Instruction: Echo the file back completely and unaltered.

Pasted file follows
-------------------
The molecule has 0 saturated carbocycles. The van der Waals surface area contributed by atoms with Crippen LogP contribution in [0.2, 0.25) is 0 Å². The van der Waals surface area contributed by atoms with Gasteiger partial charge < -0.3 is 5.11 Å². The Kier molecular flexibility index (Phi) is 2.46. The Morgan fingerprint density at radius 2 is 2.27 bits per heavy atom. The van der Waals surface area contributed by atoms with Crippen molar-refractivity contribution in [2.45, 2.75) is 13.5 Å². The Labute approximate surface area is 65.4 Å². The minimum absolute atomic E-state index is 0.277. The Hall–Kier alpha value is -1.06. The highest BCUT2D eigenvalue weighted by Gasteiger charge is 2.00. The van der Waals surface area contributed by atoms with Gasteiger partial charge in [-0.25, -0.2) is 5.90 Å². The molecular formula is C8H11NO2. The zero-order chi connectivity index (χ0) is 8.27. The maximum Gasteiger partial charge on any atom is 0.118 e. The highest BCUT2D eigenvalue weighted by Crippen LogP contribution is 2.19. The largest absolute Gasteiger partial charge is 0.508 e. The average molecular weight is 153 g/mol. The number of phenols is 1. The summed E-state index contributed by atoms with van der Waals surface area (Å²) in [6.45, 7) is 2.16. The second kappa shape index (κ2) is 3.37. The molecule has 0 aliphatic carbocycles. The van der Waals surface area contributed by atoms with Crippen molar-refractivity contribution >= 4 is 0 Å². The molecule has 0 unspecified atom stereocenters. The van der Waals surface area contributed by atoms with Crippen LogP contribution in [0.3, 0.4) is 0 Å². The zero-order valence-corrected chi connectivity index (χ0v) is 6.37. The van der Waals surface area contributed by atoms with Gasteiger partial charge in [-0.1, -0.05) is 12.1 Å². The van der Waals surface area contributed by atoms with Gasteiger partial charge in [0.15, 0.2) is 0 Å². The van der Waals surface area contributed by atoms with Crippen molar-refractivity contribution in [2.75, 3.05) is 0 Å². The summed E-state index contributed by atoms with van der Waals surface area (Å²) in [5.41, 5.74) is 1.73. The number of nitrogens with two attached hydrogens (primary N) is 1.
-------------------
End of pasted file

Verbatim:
The molecule has 0 saturated carbocycles. The van der Waals surface area contributed by atoms with Crippen LogP contribution in [0.2, 0.25) is 0 Å². The van der Waals surface area contributed by atoms with Gasteiger partial charge < -0.3 is 5.11 Å². The Kier molecular flexibility index (Phi) is 2.46. The Morgan fingerprint density at radius 2 is 2.27 bits per heavy atom. The van der Waals surface area contributed by atoms with Crippen molar-refractivity contribution in [2.45, 2.75) is 13.5 Å². The Labute approximate surface area is 65.4 Å². The minimum absolute atomic E-state index is 0.277. The Hall–Kier alpha value is -1.06. The highest BCUT2D eigenvalue weighted by Gasteiger charge is 2.00. The van der Waals surface area contributed by atoms with Gasteiger partial charge in [-0.25, -0.2) is 5.90 Å². The molecular formula is C8H11NO2. The zero-order chi connectivity index (χ0) is 8.27. The maximum Gasteiger partial charge on any atom is 0.118 e. The highest BCUT2D eigenvalue weighted by Crippen LogP contribution is 2.19. The largest absolute Gasteiger partial charge is 0.508 e. The average molecular weight is 153 g/mol. The number of phenols is 1. The summed E-state index contributed by atoms with van der Waals surface area (Å²) in [6.45, 7) is 2.16. The second kappa shape index (κ2) is 3.37. The molecule has 0 aliphatic carbocycles. The van der Waals surface area contributed by atoms with Crippen molar-refractivity contribution >= 4 is 0 Å². The molecule has 0 unspecified atom stereocenters. The van der Waals surface area contributed by atoms with Crippen LogP contribution in [0.3, 0.4) is 0 Å². The zero-order valence-corrected chi connectivity index (χ0v) is 6.37. The van der Waals surface area contributed by atoms with Gasteiger partial charge in [-0.1, -0.05) is 12.1 Å². The van der Waals surface area contributed by atoms with Gasteiger partial charge in [0.15, 0.2) is 0 Å². The van der Waals surface area contributed by atoms with Crippen molar-refractivity contribution in [2.75, 3.05) is 0 Å². The summed E-state index contributed by atoms with van der Waals surface area (Å²) in [5.41, 5.74) is 1.73. The number of nitrogens with two attached hydrogens (primary N) is 1.